The creation and operation of a cyber management framework
While we may have painted a picture of despair, filled with criminal syndicates and rogue employees looking to cause disruption at every step of the way, the reality is that if organizations can bring together a forward-thinking cybersecurity strategy combined with external expert resources, this can help enable proactive risk mitigation and support of the organizational strategy.
An effective cyber management framework can enable and encourage collaboration between the in-house cybersecurity function and a managed external function, often referred to as a managed security operations center (MSOC). Rather than an organization’s cybersecurity function being a group of techies shut away in one corner of the office, a MSOC approach takes a holistic, proactive view of cybersecurity, and more effectively contextualizes risk exposure.
This approach can address the need for cross-functional cooperation when managing cyber risk. A lack of clarity about other department needs, and their risk tolerance and operational requirements, can lead to suboptimal security solutions – which could create avoidable cyber vulnerabilities.
The heads of OT departments’ tend to be skilled engineers. But sometimes their understanding of technical operations and risk tolerance are at odds with other parts of the organization, including the IT department. By employing broad organizational risk mitigation strategies, the MSOC approach focuses on collaboration and aims to build solutions that cater to the needs of the various organizational stakeholders.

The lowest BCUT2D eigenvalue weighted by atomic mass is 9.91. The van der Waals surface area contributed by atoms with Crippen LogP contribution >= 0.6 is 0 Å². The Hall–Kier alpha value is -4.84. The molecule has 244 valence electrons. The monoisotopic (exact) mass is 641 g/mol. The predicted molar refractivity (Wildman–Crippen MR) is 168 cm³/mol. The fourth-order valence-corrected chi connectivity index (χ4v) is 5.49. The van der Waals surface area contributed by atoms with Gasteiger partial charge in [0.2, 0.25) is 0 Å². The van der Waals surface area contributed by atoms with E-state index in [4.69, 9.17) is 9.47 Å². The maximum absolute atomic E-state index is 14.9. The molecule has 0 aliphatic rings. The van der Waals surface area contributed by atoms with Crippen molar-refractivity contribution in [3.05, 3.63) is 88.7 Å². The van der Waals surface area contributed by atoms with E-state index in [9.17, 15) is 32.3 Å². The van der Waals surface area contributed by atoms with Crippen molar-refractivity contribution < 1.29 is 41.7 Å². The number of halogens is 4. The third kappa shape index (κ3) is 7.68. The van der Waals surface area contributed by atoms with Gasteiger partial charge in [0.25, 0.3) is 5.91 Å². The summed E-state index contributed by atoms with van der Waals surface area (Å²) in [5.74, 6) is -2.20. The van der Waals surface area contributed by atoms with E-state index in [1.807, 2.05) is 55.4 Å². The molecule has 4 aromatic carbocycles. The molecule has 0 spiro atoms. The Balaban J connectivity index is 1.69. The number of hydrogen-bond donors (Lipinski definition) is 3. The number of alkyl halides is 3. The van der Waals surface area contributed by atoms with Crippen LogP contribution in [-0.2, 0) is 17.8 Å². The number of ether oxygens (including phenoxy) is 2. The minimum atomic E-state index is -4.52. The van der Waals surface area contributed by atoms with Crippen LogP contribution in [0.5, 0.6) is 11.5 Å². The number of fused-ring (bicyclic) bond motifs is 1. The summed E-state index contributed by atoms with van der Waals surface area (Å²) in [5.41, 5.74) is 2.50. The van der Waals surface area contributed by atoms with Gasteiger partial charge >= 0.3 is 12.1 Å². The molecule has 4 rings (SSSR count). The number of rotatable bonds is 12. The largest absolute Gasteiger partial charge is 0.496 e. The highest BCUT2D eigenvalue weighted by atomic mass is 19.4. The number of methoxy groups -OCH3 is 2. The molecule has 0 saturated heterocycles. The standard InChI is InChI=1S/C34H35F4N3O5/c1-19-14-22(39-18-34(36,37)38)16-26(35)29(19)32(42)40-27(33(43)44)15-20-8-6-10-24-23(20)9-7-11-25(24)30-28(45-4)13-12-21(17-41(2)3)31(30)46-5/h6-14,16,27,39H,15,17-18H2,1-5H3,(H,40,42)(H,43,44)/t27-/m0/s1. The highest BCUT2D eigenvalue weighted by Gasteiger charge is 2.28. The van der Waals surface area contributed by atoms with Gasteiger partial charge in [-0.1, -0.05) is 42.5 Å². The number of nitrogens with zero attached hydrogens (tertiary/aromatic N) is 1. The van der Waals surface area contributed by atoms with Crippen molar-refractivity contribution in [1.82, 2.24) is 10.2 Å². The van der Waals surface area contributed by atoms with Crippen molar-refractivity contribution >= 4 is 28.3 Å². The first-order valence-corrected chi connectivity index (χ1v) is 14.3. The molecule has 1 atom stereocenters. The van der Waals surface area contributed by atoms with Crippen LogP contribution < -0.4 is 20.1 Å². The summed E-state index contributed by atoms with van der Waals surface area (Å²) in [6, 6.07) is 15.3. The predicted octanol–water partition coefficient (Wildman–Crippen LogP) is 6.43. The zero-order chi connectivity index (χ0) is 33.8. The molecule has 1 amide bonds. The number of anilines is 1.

Forward-looking options can include technological functions, such as big data tools that learn the layout of your digital systems, and can distinguish between legitimate programs being uploaded by IT departments and genuinely hostile threats. However, the main aim is to bring together the diverse functions of the organization in the common understanding that maintaining operational resilience in the face of cyber threat is the responsibility of everyone in the organization, with a common goal of streamlining those responsibilities into one coherent strategy.
Keeping an eye on the big picture
Ultimately, a strong cyber-risk management strategy should take account of the wider cyber risk landscape. That means continued understanding that the bad guys are bigger, badder and better organized than ever, and recognition of the impact this can have on organizations.